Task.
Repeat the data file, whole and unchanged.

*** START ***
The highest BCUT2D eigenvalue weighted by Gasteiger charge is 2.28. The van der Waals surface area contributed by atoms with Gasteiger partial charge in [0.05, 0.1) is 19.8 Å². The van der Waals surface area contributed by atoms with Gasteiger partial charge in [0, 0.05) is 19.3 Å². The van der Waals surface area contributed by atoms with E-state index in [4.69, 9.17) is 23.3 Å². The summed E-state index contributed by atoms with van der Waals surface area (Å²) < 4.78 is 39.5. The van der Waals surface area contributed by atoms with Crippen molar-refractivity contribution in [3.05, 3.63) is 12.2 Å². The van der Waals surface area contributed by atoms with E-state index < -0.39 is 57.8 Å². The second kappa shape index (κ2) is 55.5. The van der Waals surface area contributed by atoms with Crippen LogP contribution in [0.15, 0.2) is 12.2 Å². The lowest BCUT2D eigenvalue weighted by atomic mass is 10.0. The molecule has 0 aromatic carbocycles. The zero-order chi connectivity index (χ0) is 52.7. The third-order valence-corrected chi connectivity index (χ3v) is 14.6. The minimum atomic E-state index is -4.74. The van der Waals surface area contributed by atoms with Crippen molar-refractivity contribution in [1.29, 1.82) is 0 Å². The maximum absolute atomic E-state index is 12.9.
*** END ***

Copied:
The highest BCUT2D eigenvalue weighted by Gasteiger charge is 2.28. The van der Waals surface area contributed by atoms with Gasteiger partial charge in [0.05, 0.1) is 19.8 Å². The van der Waals surface area contributed by atoms with Gasteiger partial charge in [0, 0.05) is 19.3 Å². The van der Waals surface area contributed by atoms with E-state index in [4.69, 9.17) is 23.3 Å². The summed E-state index contributed by atoms with van der Waals surface area (Å²) < 4.78 is 39.5. The van der Waals surface area contributed by atoms with Crippen molar-refractivity contribution in [3.05, 3.63) is 12.2 Å². The van der Waals surface area contributed by atoms with E-state index < -0.39 is 57.8 Å². The second kappa shape index (κ2) is 55.5. The van der Waals surface area contributed by atoms with Crippen LogP contribution in [0.15, 0.2) is 12.2 Å². The lowest BCUT2D eigenvalue weighted by atomic mass is 10.0. The molecule has 0 aromatic carbocycles. The zero-order chi connectivity index (χ0) is 52.7. The third-order valence-corrected chi connectivity index (χ3v) is 14.6. The minimum atomic E-state index is -4.74. The van der Waals surface area contributed by atoms with Crippen molar-refractivity contribution in [1.29, 1.82) is 0 Å². The maximum absolute atomic E-state index is 12.9.